True doctrinal development is always “perfectus, not permutatio—amplification, not transformation of one thing into another,” leading Catholic patristics scholar Fr Joseph Carola SJ told Sydneysiders at a lecture on 12 September.
The American Jesuit scholar, well-known to Catholics of the archdiocese, addressed clergy, students and members of the public at the latest instalment of the long-running Scholarship at the Cathedral series, held at Chapter Hall at St Mary’s Cathedral College.
With the Synod on Synodality’s first Roman session mere weeks away and already making waves in global Catholic media, Fr Carola spoke on the pressing topic of true and false doctrinal development.
Fr Carola drew on his expertise in the 19th century recovery of the fathers of the church, linking the writings of the 5th century monk St Vincent of Lérins with the 19th century cardinal and convert from Anglicanism, St John Henry Newman.
St Vincent is perhaps best-known for his famous definition of the Catholic faith: “What is believed everywhere, always, by all.”
But in his best-known text, the Commonitorium, from which the definition is drawn, he also provided certain principles for discerning true from false development.
In particular, Fr Carola said, St Vincent thought the antiquity of a doctrine—defined by councils and the consensus of the fathers—was to be preferred to “novelties” like the Donatist, Arian and other heresies.
“Basically, they’ve given themselves over to the Zeitgeist,” Fr Carola said, capturing St Vincent’s view of the villains of his age.
“They reject the manner of apostolic and Catholic doctrine, and delight in the dirt of heretical novelty.
“[St Vincent] asked the question though: ‘Is my rejection of novelty, of these new doctrines—is this really just coming out of my longing for the past? Is it just a matter of nostalgia?’
“‘Is it just my hatred of modernism,’ he asks, ‘and love for what was established as old, that I reject the novel?’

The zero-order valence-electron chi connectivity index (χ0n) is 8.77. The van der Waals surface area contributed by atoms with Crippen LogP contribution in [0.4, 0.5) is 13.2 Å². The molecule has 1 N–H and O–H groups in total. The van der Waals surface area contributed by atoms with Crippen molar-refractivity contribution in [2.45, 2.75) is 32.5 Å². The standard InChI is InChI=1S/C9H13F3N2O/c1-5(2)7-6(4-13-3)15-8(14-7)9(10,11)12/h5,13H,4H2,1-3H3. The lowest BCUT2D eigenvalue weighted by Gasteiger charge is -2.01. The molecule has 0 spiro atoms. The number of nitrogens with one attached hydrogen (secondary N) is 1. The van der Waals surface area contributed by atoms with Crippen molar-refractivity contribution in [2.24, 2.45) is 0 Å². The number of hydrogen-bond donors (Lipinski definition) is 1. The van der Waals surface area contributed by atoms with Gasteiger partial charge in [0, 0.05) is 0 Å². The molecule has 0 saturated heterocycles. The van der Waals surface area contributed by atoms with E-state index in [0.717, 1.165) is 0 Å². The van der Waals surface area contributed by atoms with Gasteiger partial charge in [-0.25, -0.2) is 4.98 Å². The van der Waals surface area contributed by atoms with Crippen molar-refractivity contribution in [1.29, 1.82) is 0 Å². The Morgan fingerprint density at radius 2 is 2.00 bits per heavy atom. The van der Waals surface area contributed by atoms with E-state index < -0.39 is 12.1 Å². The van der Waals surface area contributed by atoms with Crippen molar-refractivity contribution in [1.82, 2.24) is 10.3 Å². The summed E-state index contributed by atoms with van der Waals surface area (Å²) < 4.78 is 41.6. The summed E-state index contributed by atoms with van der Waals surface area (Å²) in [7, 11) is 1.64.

“He appeals to the martyrs of the church: ‘Their tenacious attachment to the ancient faith, is the reason why I too will tenaciously hold on to the ancient faith that has been revealed by Christ Jesus.’”
For St Vincent, false teaching in the church is “a trial for our own faith,” Fr Carola added, “a time for purification, when God permits eminent churchmen to teach contrary to the revealed truth.”
“What do faithful Catholics do in such a situation? They accept the teachers with the church, and do not desert the faith of the church with the [false] teachers.”
Fr Carola said that St John Henry Newman’s criteria for the develop of doctrine still show that while the “principles of faith might remain the same, how they manifest themselves can change.”
He cited the dogma of the Immaculate Conception, defined in 1854 by Pope Pius IX, as one such example.
Of St John Henry’s principles, Fr Carola said the most important for today’s church was that a development should have a “conservative action on its past.”
“So in other words, there’s no doctrinal reversal,” Fr Carola said. “The development of doctrine moves forward, it never goes backwards.”
“It’s never a denial of what had been before – it’s a clarification, an explication, but never denial, never refusal.
“A corruption is a development in that very stage in which it ceases to illustrate and begins to disturb the acquisitions gained in its previous history.”
Similarly, heresy could also be identified as “the refusal to develop when something is naturally and organically developing.”
“Heresy can get locked in a timewarp and not move forward. So in this odd way … heresy is in its own way conservative,” he said.
In an aside, Fr Carola also criticised the shopworn “cafeteria Catholic” metaphor, saying that the image of picking and choosing one’s own faith leaves you with an image of “a pretty decent meal.”
“It doesn’t actually bring home how destructive cafeteria Catholicism is,” he said, saying that the image of pulling threads out of a tapestry was to be preferred.
“What happens? The whole tapestry begins to unravel. You can’t just be pulling threads out of a tapestry and hope it will survive.”
Fr Carola was ordained in 1993, has lectured at the Gregorian University in Rome since 2002, and was invited to Australia at the invitation of the Australian Confraternity of Catholic Clergy. His most recent publication is Engaging the Church Fathers in Nineteenth-Century Catholicism.